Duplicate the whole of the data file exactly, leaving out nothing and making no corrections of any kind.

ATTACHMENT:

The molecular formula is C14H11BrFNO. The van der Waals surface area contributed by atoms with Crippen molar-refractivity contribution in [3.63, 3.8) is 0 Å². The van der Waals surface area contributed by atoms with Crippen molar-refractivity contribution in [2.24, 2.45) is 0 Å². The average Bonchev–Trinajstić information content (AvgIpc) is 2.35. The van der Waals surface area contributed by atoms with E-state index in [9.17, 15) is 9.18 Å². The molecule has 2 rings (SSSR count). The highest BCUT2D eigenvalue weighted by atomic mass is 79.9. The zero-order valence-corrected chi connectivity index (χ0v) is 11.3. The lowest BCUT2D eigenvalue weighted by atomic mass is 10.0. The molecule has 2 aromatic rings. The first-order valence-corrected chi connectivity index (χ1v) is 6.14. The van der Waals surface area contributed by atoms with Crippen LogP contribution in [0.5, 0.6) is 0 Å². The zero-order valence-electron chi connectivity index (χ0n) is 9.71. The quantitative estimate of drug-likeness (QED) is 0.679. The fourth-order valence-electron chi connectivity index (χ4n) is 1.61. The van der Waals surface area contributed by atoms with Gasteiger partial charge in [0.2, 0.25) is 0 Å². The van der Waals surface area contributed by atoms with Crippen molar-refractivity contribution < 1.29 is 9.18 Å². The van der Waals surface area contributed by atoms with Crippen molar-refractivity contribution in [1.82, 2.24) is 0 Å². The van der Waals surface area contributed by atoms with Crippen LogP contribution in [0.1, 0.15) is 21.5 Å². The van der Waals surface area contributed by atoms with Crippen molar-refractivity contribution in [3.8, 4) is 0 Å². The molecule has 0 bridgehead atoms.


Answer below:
The molecular formula is C14H11BrFNO. The van der Waals surface area contributed by atoms with Crippen molar-refractivity contribution in [3.63, 3.8) is 0 Å². The van der Waals surface area contributed by atoms with Crippen molar-refractivity contribution in [2.24, 2.45) is 0 Å². The average Bonchev–Trinajstić information content (AvgIpc) is 2.35. The van der Waals surface area contributed by atoms with E-state index in [9.17, 15) is 9.18 Å². The molecule has 2 rings (SSSR count). The highest BCUT2D eigenvalue weighted by atomic mass is 79.9. The zero-order valence-corrected chi connectivity index (χ0v) is 11.3. The lowest BCUT2D eigenvalue weighted by atomic mass is 10.0. The molecule has 2 aromatic rings. The first-order valence-corrected chi connectivity index (χ1v) is 6.14. The van der Waals surface area contributed by atoms with Crippen LogP contribution in [0.5, 0.6) is 0 Å². The zero-order valence-electron chi connectivity index (χ0n) is 9.71. The quantitative estimate of drug-likeness (QED) is 0.679. The fourth-order valence-electron chi connectivity index (χ4n) is 1.61. The van der Waals surface area contributed by atoms with Gasteiger partial charge in [0.2, 0.25) is 0 Å². The van der Waals surface area contributed by atoms with Crippen molar-refractivity contribution < 1.29 is 9.18 Å². The van der Waals surface area contributed by atoms with Crippen molar-refractivity contribution in [1.82, 2.24) is 0 Å². The van der Waals surface area contributed by atoms with Crippen LogP contribution in [0.1, 0.15) is 21.5 Å². The van der Waals surface area contributed by atoms with Crippen molar-refractivity contribution in [3.8, 4) is 0 Å². The molecule has 0 bridgehead atoms.